• 1960s Buffalo Wing Dog: Vienna Beef hot dog, diced chicken, buffalo sauce, bleu cheese crumbles and chopped celery. Available all season.
  • 1970s Pulled Pork Dog: Vienna Beef hot dog, pulled pork, barbecue sauce and coleslaw. Available all season.
  • 1980s Nacho Dog: Vienna Beef hot dog, tortilla strips, nacho cheese, salsa and pickled jalapenos. Available during the 1980s homestand.
  • 1990s Bagel Dog: Vienna Beef hot dog wrapped in a warm bagel with deli mustard. Available during the 1990s homestand.
  • 2000s Dog: The most popular hot dog from the previous decades. Available during the 2000s homestand.

Suites
Cubs suite-holders can enjoy delicious dishes from yesteryear with the Suite Package of the Century, which features fan favorites from the past 100 years. Dishes include:

  • 1910s Reuben Fritters: Served with horseradish-mustard dipping sauce.
  • 1920s Caesar Salad: crisp romaine, housemade Caesar dressing, Parmesan garlic croutons.
  • 1930s Chicago-style Hot Dogs: Vienna beef hot dogs, tomato, onion, neon relish, pickle, sport peppers, celery salt.
  • 1940s Macaroni and Cheese: Cavatappi pasta made in a creamy sauce made from three cheeses.
  • 1950s Twisted Potato Chips: Served with classic, creamy Lipton Onion Dip.
  • 1960s Wedge Salad: Served with bleu cheese dressing, bacon crumbles and green onions.
  • 1970s Shrimp Cocktail Shooters: Jumbo shrimp, zesty cocktail sauce served in a shot glass.
  • 1980s Cajun Wings: Served with cool ranch dipping sauce.
  • 1990s Mini Veggie Burgers: Our housemade veggie burger served on whole wheat bun.
  • 2000s Niman Ranch Pork Sandwich: Specialty smoked pork with caramelized onions, signature steak sauce on toasted focaccia bread.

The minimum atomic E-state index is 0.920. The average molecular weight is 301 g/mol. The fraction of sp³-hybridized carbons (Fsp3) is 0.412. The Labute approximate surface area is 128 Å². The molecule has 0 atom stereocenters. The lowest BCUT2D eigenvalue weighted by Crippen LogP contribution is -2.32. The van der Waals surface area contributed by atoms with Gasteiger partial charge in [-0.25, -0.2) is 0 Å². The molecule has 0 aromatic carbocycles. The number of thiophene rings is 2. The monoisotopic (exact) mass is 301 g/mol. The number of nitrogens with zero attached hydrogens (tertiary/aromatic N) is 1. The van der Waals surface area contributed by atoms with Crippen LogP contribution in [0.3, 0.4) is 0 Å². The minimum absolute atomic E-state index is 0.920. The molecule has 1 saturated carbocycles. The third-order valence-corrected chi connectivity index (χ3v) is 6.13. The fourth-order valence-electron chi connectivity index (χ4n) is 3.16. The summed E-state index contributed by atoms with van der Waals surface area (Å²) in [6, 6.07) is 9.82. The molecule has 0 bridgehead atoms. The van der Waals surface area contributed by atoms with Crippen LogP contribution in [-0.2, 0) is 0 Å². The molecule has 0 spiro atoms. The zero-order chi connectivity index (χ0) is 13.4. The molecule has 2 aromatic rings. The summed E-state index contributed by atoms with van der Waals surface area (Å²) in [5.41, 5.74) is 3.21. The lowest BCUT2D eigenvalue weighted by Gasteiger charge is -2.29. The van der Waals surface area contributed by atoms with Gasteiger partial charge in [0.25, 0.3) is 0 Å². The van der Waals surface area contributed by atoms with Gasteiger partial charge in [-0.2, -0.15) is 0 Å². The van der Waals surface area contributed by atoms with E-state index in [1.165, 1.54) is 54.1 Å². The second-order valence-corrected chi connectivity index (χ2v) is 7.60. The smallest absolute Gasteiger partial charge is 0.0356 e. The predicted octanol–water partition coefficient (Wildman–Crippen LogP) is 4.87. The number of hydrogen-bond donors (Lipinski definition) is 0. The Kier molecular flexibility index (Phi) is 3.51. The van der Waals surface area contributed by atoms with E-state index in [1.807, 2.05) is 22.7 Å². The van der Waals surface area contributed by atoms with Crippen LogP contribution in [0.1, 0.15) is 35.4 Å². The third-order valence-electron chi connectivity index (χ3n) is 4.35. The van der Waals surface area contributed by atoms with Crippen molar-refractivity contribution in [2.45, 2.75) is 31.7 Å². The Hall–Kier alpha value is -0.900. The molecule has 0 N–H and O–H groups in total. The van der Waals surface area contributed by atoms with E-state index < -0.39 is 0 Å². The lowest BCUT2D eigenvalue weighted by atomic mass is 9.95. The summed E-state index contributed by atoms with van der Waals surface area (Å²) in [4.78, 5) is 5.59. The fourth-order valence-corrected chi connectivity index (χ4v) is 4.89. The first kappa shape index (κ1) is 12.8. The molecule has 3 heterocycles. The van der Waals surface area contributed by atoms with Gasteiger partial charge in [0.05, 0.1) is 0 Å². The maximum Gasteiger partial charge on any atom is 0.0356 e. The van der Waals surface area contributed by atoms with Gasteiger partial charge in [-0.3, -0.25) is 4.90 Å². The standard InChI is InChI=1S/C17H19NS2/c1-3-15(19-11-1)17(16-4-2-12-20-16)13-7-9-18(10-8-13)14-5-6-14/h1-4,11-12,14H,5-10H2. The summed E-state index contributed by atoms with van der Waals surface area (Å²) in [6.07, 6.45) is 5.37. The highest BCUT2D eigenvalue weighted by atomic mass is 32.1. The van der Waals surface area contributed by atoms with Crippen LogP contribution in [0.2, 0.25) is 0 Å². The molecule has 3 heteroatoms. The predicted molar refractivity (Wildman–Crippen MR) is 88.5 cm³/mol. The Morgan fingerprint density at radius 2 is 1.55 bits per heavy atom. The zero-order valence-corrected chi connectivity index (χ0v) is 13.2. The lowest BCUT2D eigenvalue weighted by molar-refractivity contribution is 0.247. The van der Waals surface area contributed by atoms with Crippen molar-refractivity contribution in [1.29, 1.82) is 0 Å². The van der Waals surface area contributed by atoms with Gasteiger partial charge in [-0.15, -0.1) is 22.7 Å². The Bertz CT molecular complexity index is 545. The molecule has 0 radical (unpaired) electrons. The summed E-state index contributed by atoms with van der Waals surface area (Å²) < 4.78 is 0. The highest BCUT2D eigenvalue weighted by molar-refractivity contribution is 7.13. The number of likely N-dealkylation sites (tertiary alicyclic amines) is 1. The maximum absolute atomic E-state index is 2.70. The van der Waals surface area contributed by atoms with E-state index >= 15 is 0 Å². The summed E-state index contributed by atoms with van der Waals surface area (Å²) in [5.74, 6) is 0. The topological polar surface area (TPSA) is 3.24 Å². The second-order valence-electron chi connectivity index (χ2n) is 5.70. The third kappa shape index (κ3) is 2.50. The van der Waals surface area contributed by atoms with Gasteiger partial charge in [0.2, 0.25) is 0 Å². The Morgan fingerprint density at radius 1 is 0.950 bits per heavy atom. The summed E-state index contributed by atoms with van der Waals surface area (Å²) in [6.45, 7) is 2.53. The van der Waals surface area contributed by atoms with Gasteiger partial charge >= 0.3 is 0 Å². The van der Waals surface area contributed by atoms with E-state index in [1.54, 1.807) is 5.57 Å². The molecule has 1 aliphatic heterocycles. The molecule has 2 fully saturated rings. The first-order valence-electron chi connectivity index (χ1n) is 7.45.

Ten Timeless Toddies
Cubs fans can quench their thirst with signature period cocktails, served in limited-edition souvenir glasses on the main concourse at Section 109 and on the bleacher patio in left field. As each drink is unveiled throughout the season, the Cubs will share the recipes online at WrigleyField100.com so fans can recreate the Wrigley experience at home. Decade drinks include:

  • 1910s Weeghman Park Old Fashioned: Bulleit Rye and Finest Call Old Fashioned Mix, served with an orange slice and cherry.
  • 1920s Upper Deck Gin Rickey: A Gilded Age cocktail made with Tanqueray Gin, lime juice and club soda, garnished with basil.
  • 1930s Called Shot: A Manhattan made with fans’ choice of whiskey—Bulleit Bourbon, Bulleit Rye, Crown Royal or Bushmills Irish Whiskey.
  • 1940s Day Game: A variation on a Hurricane, made with Captain Morgan, Meyers Dark Rum and Finest Call Hurricane Mix.
  • 1950s Mr. Cub Cocktail #14: In honor of Mr. Cub, Ernie Banks, this Cubbie Blue cocktail features Smirnoff Vodka, Blue Curacao and lemonade, served with a slice of lemon and a cherry.
  • 1960s Alabama Ironman: This modern twist on the Whiskey Sour pays homage to Billy Williams, made with peach puree, lemon and lime juice.
  • 1970s Cooperstown Iced Tea: A variation on a Long Island Iced Tea, which surged to popularity during the ’70s, this cocktail features Captain Morgan’s Ready-to-Drink Long Island Iced Tea Mix.